Archive November 2017 XVIII, No. 11

Behind Closed Doors: Creatures of Habit

The rituals and routines of an OR nurse.

Paula Watkins

Paula Watkins, RN, CNOR

BIO

safety pin

Whether it's driving the same route every morning or getting dressed in a certain order, we all have our rituals and routines that help us get through the day.

I come into work and go straight to the coffee pot. It's my third cup and it's only 0620. Oh, look: a new container of my favorite creamer. And so what if it comforts me to count the number of times I stir my coffee forward and backward.

Smiling, I walk into the locker room and open the first scrub cabinet door, only to be greeted with 3 empty shelves screaming, "Ta-da. NO SCRUBS!" Slamming the cabinet door shut, I mumble under my breath the same profanic words I said when the alarm went off 3 times this morning.

Opening each and every cabinet that houses scrubs, a pair of 4XLs seems to be the only option (other than going "necked"). Lucky for me, I have 4 big ol', honkin' safety pins in my locker for my daily game of sartorial nip and tuck.

  • pin No. 1 keeps the top from becoming a plunging neckline;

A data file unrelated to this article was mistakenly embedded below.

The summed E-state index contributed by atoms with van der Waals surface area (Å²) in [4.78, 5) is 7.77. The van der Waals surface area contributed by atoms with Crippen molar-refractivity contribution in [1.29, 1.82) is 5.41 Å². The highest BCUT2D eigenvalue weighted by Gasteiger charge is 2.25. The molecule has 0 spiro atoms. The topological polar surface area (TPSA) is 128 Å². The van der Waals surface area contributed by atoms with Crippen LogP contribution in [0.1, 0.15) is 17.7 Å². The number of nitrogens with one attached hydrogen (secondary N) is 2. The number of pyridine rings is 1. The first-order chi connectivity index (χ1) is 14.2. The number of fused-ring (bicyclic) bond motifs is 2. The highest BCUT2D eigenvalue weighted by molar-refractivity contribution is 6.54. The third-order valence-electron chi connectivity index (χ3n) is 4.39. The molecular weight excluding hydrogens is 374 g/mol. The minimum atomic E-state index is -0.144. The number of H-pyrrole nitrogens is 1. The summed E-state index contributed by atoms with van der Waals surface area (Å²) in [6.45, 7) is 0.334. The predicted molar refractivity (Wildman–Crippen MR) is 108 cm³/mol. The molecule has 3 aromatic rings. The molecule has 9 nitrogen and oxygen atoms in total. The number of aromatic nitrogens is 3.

• pin No. 2 reinforces the tie on the pants so that they don't come undone and plummet to the floor;
  • pin No. 3 goes through the pocket to keep my note cards and pens from falling out every time I bend over; and
  • pin No. 4 keeps the massive tent-like cover jacket together so that, if pin No. 2 holding my pants together should fail, the jacket coming below my knees will still protect what modesty I have left with this age.

Pillage and plunder
Time for the morning huddle by the schedule board. It's a mixed bag. Good news: I get to see what procedures I'll be working and who the surgeon, anesthesia provider and scrub tech will be. Bad news: I receive papers telling me what I screwed up in charting 2 weeks ago. That must have been the shift when I had 8 15-minute cases followed by the femoral neck and malleolar fractures on the right leg of that 97-year-old woman.

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